Really good peanut salad dressing

I’m not sure it’s the sort of thing Oprah writes in her gratitude journals, but every day I thank my stars that no one in my household has a nut allergy. Quite apart from the threat of anaphylaxis, I can’t imagine life without peanut butter. Actually, I can barely imagine a day without it. 

Peanut butter – especially proper peanut butter, like the excellent varieties springing up everywhere in New Zealand now – is a major food group in my house. Peanut butter and banana on toast is my hurried breakfast (and sometimes, lunch) of choice. It’s a handy tahini replacement in homemade hummus, works well in a marinade and is a major baking ingredient. It’s also a nifty addition to a salad dressing to perk up broccolini and other assorted bits and pieces. Add this to your weeknight repertoire for those nights when peanut butter and crackers seem like the only viable dinner option.

 

Really good peanut salad dressing

This is child’s play to make and it’s really useful. I think it’s good with steamed broccolini, but you could add all sorts of crunchy greens and some cooked chicken or tofu for a very family-friendly dinner. 

1 clove garlic, crushed with 1/2 tsp flaky salt

2 Tbsp apple cider vinegar

2 Tbsp freshly squeezed lemon juice

2 Tbsp good quality peanut butter

1/2 cup good quality peanut oil

Put all ingredients in a screwtop jar, attach the lid and shake well until emulsified. Makes about 1 cup – easily enough for a substantial salad for 4-6 people – and stores well in the fridge.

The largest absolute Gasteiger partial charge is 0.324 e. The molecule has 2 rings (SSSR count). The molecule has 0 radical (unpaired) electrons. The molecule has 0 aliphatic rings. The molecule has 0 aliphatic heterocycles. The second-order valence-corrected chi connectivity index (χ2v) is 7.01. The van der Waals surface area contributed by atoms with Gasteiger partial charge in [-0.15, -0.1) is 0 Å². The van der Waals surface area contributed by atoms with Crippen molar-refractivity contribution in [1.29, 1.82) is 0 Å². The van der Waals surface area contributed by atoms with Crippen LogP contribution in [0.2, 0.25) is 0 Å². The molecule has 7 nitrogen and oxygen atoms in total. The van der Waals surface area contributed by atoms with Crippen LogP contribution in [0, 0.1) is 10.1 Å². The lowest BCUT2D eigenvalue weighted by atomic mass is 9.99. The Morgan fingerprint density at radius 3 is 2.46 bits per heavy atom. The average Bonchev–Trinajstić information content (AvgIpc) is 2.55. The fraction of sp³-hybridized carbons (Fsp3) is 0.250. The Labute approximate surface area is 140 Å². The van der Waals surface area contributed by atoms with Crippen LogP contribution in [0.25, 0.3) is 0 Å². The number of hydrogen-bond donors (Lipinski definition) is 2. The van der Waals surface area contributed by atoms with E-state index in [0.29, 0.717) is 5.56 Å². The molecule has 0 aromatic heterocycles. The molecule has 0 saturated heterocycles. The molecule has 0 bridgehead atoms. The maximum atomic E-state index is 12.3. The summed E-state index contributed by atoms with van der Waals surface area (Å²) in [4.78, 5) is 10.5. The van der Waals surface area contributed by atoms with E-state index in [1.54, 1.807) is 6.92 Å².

If you prefer your peanut butter treats to be a little more decadent, then this peanut butter pie should fit the bill (though you won’t be fitting much after eating it). 

*My clever friends at Kiwi Mummy Blogs have teamed up with the nice people at Pic’s Really Good Peanut Butter to collate some Really Good peanut butter recipes. You can get more peanut butter inspo here.*

How to make the perfect viniagrette

Q: Why did the tomato blush?
A: Because it saw the salad dressing.

I’ve always loved that joke, partly because it’s about the only punchline that I can remember. But all jokes aside, some people should blush with embarrassment at their salad dressings. Paul Newman, I’m looking at you. Whoever makes the salad dressings at several Wellington restaurants that I’ve visited recently should also take a good look at themselves.

How To Make Vinaigrette

The thing is, you don’t need to be a super chef to make a good salad dressing, but plenty of people do a great job of making bad ones. If in doubt, remember that condensed milk is best saved for baking and that no amount of secret herbs and spices will disguise cheap oil and nasty vinegar. A lot of people ask me how to make a basic vinaigrette (that’s vin-AY-gret, not vinegar-ette – which sounds like the sort of perfume worn by sour little French women) so I’ve devised this handy guide. Here’s how…